55 Days at Peking is a 1963 American movie starring Charlton Heston, Ava Gardner and David Niven. It dramatizes the siege of the Legation Quarter in Peking during the Boxer Rebellion in 1900. Due to Communist China’s hostility and its isolation from the Western world, a full-scale, admirably accurate replication of parts of old Peking, including sewers, was built in Spain on a compound of 240,000 square meters.
Filming began on July 2nd, 1962 in Las Matas, now part of Las Rozas, northwest of Madrid. 3,000 extras were required, including 1,500 Chinese. As there were only about 300 suitable Asian-looking adults in Spain at the time, the rest was hired in Great Britain, Italy, France and Portugal.
Produced on a big budget of 10 million US dollars, the film was much more successful abroad than in the United States. With some of the most beautiful settings in history, it recreated a whole quarter with all luxury of details and walls built to their actual height. Some of the imperial dresses, rescued by an Italian diplomat from the Forbidden City, were borrowed from an anonymous collaborator in Florence.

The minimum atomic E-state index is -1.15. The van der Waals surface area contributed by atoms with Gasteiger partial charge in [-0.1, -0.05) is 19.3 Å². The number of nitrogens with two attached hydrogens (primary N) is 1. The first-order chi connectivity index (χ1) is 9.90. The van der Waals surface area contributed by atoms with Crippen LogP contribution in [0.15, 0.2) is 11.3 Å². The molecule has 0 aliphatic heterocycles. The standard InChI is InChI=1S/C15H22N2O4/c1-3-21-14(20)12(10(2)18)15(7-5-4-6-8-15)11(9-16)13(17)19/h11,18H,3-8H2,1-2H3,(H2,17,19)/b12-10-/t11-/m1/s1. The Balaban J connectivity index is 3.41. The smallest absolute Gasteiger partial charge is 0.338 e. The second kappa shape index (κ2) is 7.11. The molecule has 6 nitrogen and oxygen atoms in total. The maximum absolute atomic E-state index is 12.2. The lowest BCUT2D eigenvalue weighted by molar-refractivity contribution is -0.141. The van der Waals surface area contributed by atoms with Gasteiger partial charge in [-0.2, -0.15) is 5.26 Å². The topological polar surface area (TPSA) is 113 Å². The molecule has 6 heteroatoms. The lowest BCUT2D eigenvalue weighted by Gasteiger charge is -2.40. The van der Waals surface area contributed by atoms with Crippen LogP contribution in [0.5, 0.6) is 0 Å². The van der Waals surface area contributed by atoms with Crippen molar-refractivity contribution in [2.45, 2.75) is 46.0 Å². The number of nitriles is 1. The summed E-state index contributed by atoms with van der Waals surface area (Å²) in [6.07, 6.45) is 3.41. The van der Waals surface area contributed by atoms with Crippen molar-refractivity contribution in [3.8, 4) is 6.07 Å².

Impressive two and a half hours long, it fascinated spectators for its production design and cinematography, and many came out feeling lucky to have survived a real siege. On the other side, the weak script didn’t match the excellent technical side. A lack of character depth as well as a totally fictitious and implausible love story illustrate the problem.
I saw it on Spanish television when I was a boy, a few years before I got mesmerized by Chinese culture through my Sinology studies. It remains one of the few early cinematographic experiences that I still remember. “So little time” was nominated for Best Original Song at the Academy Awards, but probably the military theme is much more famous. Although the melody remains the same, the lyrics of the English, German, Japanese, Spanish and Italian versions are definitely not identical. Nowadays, the content would be politically incorrect for glorifying imperialism and praising military cooperation in semi-occupied China.
As a tribute to the country that hosted the shooting, and maybe because the Spanish Ambassador in Peking helped draft the Boxer Protocol that ended the conflict, Spain’s national flag appears at the beginning. It is rumored that foreign correspondents took pictures on the set, pretending that they had been in Asia. Francisco Franco´s ministers and even the Generalissimo himself sometimes seemed to have dropped by to enjoy the stunning scenario.